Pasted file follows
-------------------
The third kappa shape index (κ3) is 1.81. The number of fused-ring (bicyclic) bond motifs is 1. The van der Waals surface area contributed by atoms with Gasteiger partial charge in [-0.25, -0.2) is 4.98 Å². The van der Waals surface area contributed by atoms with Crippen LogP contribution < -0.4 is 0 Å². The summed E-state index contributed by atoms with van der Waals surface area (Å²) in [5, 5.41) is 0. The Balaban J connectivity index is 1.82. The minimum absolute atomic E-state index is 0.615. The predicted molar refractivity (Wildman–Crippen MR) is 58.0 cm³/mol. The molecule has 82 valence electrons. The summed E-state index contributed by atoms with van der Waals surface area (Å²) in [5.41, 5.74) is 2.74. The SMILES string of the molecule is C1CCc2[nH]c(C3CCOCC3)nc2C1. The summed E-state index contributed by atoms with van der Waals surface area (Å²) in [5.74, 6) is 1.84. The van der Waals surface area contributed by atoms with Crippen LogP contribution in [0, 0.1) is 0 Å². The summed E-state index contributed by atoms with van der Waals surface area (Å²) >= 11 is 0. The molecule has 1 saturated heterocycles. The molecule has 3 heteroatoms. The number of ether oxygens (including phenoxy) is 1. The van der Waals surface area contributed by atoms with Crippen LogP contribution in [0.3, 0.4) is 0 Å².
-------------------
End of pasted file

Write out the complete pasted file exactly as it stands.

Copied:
The third kappa shape index (κ3) is 1.81. The number of fused-ring (bicyclic) bond motifs is 1. The van der Waals surface area contributed by atoms with Gasteiger partial charge in [-0.25, -0.2) is 4.98 Å². The van der Waals surface area contributed by atoms with Crippen LogP contribution < -0.4 is 0 Å². The summed E-state index contributed by atoms with van der Waals surface area (Å²) in [5, 5.41) is 0. The Balaban J connectivity index is 1.82. The minimum absolute atomic E-state index is 0.615. The predicted molar refractivity (Wildman–Crippen MR) is 58.0 cm³/mol. The molecule has 82 valence electrons. The summed E-state index contributed by atoms with van der Waals surface area (Å²) in [5.41, 5.74) is 2.74. The SMILES string of the molecule is C1CCc2[nH]c(C3CCOCC3)nc2C1. The summed E-state index contributed by atoms with van der Waals surface area (Å²) in [5.74, 6) is 1.84. The van der Waals surface area contributed by atoms with Crippen LogP contribution in [0, 0.1) is 0 Å². The summed E-state index contributed by atoms with van der Waals surface area (Å²) >= 11 is 0. The molecule has 1 saturated heterocycles. The molecule has 3 heteroatoms. The number of ether oxygens (including phenoxy) is 1. The van der Waals surface area contributed by atoms with Crippen LogP contribution in [0.3, 0.4) is 0 Å².